The greening of the world is good for New Zealand. Even though the world is going through tough economic times, companies and governments are still focused on sustainability. There's an understanding that those companies and countries that move towards sustainable practice over the next few years will be better able to take advantage of emerging opportunities than those that don't. There's a deep desire for sustainability and New Zealand is well positioned to benefit from that.

That's the thinking behind the Green Growth Advisory Group's report presented to Government this week. Two important areas of focus are: Green the big four and Have a conversation.

The big four are the sectors that have most potential to grow exports - high value manufacturing and services, high value tourism, food and beverages, and minerals and petroleum. The Advisory Group recommends a process of greening our whole economy, with early emphasis on the big four.

"Greening" existing sectors and jobs is likely to be more effective than seeking a separate green sector, with green companies and green jobs. All enterprises, even the most carbon-light and sustainable, require physical appliances and amenities - steel for railway lines; metals and minerals for cellphones and computers; fibre cables for connectivity; physical buildings, furniture, consumables, tools and plastics - meaning a 'pure green' company may be a bit of a myth.

It's more useful to focus on greening already existing companies and jobs, Greening is a verb, a doing word. We need action to make greener what we already do.

In tourism, for example, we recommend uptake of more environmental management systems and promotion of successful tourist destinations as models for their sustainability practices. In the minerals sector we recommend that the government provide more public information so everyone can be more informed about the environmental and economic risks and benefits, to help reach consensus on how much we should mine and under what constraints.

The big four are important because they have the most potential to grow exports. Each of them leverages off our national brand. So the Advisory Group recommends that we be clear about what our national brand is.

Our national brand is not "clean and green". Clean and green is certainly the bedrock element of the New Zealand brand, but the brand has other elements too - creative, authentic, non-corrupt, resourceful, stable, trustworthy, and so on. These elements and others all contribute to our national brand.

We believe that New Zealand's brand is actually New Zealand. We recommend the government better articulate the story of Brand New Zealand and the elements it contains -- including our green reputation -- and draw together relevant facts about it to create a public information resource.

This will help us get consensus around how we go about greening the big four sectors. Consensus helps you move forward. In the 1970s Norwegians debated what they wanted from their mining sector. They decided to set up a public fund from mining royalties, to pay for future health and welfare needs. Their oil fund is now a huge pension fund, providing security for generations of Norwegians to come - and it all started with a national conversation.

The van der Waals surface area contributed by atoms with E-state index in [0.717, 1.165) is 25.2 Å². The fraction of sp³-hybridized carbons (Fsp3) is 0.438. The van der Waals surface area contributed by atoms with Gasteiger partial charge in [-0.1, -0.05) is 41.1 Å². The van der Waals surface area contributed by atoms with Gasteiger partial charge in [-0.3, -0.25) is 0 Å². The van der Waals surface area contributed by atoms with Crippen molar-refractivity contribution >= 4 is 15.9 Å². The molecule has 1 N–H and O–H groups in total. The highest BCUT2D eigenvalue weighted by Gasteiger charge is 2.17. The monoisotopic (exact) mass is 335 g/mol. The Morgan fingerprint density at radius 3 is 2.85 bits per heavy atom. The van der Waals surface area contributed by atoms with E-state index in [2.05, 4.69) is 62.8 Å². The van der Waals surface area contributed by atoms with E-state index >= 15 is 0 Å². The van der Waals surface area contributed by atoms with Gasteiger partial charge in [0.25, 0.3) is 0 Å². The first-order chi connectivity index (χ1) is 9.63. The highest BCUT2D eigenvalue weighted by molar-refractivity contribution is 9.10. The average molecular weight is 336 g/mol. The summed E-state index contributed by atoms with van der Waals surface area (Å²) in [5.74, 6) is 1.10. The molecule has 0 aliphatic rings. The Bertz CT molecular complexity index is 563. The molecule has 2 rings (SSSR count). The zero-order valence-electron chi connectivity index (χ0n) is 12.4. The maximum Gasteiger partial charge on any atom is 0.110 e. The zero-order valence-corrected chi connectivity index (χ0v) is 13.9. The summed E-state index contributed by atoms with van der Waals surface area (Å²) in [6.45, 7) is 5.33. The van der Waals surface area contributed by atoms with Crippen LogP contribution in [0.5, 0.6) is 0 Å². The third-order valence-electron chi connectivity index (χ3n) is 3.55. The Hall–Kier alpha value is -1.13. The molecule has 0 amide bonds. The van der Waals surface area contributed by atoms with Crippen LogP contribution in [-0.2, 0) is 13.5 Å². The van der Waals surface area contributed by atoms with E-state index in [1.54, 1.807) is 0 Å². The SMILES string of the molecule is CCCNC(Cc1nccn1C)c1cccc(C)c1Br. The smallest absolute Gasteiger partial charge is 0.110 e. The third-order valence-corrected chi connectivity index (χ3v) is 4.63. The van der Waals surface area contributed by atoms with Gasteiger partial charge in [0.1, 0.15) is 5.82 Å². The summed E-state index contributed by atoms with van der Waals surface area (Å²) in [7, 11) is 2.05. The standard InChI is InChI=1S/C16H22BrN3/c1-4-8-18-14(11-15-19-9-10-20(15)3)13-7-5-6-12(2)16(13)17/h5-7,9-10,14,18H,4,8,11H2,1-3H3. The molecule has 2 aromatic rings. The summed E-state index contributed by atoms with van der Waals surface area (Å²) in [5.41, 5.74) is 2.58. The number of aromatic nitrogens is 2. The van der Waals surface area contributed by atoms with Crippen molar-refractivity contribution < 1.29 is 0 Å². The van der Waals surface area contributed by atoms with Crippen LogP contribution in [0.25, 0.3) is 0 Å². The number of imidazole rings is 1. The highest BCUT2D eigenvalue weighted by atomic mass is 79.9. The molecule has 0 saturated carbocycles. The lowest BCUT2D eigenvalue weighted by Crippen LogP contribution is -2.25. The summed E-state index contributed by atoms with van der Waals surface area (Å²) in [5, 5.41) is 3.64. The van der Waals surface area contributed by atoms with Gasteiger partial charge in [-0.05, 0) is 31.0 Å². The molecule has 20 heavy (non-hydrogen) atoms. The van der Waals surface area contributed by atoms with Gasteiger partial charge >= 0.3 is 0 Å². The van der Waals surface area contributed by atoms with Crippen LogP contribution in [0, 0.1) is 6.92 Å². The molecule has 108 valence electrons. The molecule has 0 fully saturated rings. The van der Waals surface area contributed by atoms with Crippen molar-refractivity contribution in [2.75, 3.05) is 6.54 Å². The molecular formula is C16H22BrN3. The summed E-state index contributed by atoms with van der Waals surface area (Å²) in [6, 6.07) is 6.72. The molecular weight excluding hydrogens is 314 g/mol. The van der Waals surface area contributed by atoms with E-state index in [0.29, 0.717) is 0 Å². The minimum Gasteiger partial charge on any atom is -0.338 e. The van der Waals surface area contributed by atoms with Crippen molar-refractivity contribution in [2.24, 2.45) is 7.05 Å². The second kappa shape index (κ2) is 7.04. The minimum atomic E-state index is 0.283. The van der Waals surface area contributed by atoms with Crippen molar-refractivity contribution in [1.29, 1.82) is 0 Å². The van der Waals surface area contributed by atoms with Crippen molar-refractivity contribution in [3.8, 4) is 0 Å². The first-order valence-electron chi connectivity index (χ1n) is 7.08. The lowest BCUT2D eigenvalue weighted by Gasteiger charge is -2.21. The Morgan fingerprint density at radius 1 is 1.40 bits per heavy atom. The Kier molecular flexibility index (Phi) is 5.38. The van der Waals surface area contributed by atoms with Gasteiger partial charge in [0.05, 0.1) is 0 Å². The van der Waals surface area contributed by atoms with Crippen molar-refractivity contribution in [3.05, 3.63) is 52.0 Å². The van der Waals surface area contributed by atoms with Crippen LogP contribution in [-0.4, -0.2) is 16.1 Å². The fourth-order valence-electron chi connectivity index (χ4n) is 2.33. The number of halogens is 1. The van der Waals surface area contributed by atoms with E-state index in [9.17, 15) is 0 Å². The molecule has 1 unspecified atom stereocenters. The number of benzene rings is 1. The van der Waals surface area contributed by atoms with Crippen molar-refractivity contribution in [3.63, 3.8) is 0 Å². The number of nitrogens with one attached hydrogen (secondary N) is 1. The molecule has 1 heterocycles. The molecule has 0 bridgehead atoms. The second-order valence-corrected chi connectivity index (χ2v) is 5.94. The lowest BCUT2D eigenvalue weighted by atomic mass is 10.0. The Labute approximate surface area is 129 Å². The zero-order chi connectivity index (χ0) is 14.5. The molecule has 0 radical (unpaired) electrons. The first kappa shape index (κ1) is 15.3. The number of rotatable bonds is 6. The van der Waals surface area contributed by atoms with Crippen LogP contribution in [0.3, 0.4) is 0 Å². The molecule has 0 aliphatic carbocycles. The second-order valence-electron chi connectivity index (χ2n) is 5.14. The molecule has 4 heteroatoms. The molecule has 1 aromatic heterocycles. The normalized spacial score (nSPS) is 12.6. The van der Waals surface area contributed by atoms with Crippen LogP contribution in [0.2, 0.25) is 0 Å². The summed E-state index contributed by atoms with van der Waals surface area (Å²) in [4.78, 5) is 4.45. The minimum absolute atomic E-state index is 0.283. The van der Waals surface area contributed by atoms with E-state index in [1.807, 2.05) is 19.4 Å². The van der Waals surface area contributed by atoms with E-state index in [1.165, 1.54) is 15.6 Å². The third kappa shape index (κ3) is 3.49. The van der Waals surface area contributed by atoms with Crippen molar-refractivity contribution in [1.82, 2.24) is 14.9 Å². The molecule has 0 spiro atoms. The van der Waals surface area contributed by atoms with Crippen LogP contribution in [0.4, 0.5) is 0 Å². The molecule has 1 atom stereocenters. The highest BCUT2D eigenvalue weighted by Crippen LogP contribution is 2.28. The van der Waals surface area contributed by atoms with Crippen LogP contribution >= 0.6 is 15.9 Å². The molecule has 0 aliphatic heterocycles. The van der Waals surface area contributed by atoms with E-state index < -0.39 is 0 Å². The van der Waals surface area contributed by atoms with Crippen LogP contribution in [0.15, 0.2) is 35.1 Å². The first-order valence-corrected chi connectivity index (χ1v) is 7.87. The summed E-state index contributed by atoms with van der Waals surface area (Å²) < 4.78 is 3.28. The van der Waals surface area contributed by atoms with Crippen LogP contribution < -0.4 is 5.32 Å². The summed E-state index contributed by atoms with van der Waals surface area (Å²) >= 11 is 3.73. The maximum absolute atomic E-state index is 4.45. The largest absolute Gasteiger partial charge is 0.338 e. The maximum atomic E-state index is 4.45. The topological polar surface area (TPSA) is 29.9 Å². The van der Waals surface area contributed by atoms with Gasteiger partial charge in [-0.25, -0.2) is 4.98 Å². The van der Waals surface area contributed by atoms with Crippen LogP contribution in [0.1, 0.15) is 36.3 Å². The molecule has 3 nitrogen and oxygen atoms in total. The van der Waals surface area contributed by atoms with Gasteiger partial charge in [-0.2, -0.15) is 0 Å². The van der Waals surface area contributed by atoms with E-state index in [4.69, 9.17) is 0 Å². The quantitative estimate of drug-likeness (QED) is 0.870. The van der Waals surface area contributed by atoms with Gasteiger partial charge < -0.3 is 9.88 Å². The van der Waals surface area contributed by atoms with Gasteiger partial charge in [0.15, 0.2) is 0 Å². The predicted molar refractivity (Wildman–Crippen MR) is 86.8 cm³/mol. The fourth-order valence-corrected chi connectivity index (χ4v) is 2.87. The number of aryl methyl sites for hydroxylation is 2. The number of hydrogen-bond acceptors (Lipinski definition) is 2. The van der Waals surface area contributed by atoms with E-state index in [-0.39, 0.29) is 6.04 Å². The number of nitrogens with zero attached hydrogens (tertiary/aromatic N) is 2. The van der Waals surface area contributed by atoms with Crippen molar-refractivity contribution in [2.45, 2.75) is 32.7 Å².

We may not have Norway's scale of resources, but we could usefully do a similar thing here to achieve intergenerational benefits. Imagine a fund that could pay for long-term infrastructure, biodiversity protection or development needs of iwi and other communities.

That's why the Green Growth Advisory Group views it as important that New Zealand have a conversation. It recommends the government publish a series of green growth indicators - a dashboard - once every three years, making it easy for everyone to see how we are doing in key areas, and making our national debate better informed.

The dashboard should sit at the interface between environmental and economic issues - giving a score, for example, for the carbon intensity of our exports. We recommend the continuation of current reforms in the innovation system.

The government should provide more support for the transfer of knowledge and technology from overseas to support green growth, and more capability should be given to officials assessing funding for green growth opportunities. Rather than having a special new fund, existing funds should be administered by people who are more alive to the opportunities of clean tech and green growth.

And public sector procurement itself can be more of a driver of green growth. For the important small business sector the Advisory Group makes several recommendations to assist in capability building to improve environmental performance, including refocusing the role of EECA on helping businesses, farms and households reduce their greenhouse gas emissions, with a particular focus on small and medium size enterprises.

So the Green Growth Advisory Group's report is a practical one. It starts from where we are, and suggests cost-effective actions that we can do right now to help us move more quickly down the green growth path.

I hope it is the start of a good conversation.

* Phil O'Reilly is Chair of the Green Growth Advisory Group The Green Growth Advisory Group's report is available on and